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The developer of One Hour One Life [Official Site] and The Castle Doctrine [Official Site] has made two interesting posts lately, one about not launching a game on Steam and one about keeping your game code and assets open to anyone.

Firstly, yes, I am being careful with my wording here. The code and assets are open, but they're not open source. As far as I can see, they don't have actual licenses and the developer just says they're public domain. It's really great to see, but not technically open source. I have to say this, or else people (rightly so) bug me about it. Now, with that out of the way…

Firstly, there's been a large number of developers concerned about the growth on Steam. How they released their games in the past on days where nothing or only a few others were releasing. Today things are rather different, today alone there's around 20 games being released on Steam (across all operating systems).

The developer in question, Jason Rohrer, is well aware of this. He's decided so far not to release One Hour One Life on Steam. Writing in this news post, it's really quite encouraging how well he's actually done. Going by one of the charts he showed off, he's gained over $67K and the game has only been out since late February and you can only purchase it directly from his site.

One thing he also said, is that he thinks game press is essentially gone. I wouldn't say I agree with that, the fact that we're here and we do generate a lot of sales for developers (thanks to same stats I can see) shows that gaming press still has a long life left in it (we're still quite small too). However, what he's saying is partly true, a lot of "press" has shifted over to places like YouTube and Twitch (we're there too, see the links), which is also a good way for people to experience a game through videos of people genuinely trying to play it so they can see if they want to buy it, it's a very different world to the written word.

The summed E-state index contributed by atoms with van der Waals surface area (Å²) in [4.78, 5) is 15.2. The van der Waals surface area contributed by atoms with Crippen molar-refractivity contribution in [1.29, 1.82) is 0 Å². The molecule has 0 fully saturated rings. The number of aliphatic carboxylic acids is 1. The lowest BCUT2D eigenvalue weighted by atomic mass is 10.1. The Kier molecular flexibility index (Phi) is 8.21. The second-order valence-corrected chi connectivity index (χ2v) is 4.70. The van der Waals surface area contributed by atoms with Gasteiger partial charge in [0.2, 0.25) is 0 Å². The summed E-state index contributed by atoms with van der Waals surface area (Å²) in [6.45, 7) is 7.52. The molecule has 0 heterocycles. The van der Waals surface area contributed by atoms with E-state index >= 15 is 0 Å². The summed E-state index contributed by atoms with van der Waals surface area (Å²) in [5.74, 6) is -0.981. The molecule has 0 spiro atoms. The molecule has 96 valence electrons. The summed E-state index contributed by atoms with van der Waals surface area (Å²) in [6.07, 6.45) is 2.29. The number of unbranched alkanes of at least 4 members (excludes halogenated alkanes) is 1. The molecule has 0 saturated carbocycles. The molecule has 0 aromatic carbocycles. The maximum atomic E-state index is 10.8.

Screenshot taken today in the Linux build of One Hour One Life

He says he designed One Hour One Life specifically to fit in with how things are now, something people will keep coming back to, he calls it a "a unique-situation-generator". He's not wrong either, One Hour One Life is certainly unique as a survival game, one that can create many funny stories. It's also a very strange game, one full of terrible parenting and a civilization currently no further along than what I imagine from Neanderthals. It’s a very experimental game, one that tells you quite literally nothing from the moment you’re born into it.

Rohrer also recently took to reddit, to post about "How I made $670K over the past 8 years with 100% Open Source games" (again, see my note above though). In this post, Rohrer talked about how you can sell games, even when they are open for anyone to get in some form. What he's saying for the most part is exactly right too, people will 99% of the time pay for the convenience of just downloading a ready working build. I know I will pay for that convenience, I'm also much more likely to do so if the code is open source too.

All encouring and interesting to read, I do like his views on DRM and how you really can't stop people doing what they want, it's such a waste of time and effort in the end. What are your thoughts?

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28 comments
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Eike 17 March 2018 at 8:32 am UTC
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Last edited by Eike at 17 March 2018 at 9:07 am UTC. Edited 2 times.
tuubi 17 March 2018 at 11:28 am UTC
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Eike.
Excellent point.
Eike 17 March 2018 at 12:04 pm UTC
tuubi
Eike.
Excellent point.

I know points, I have the best points!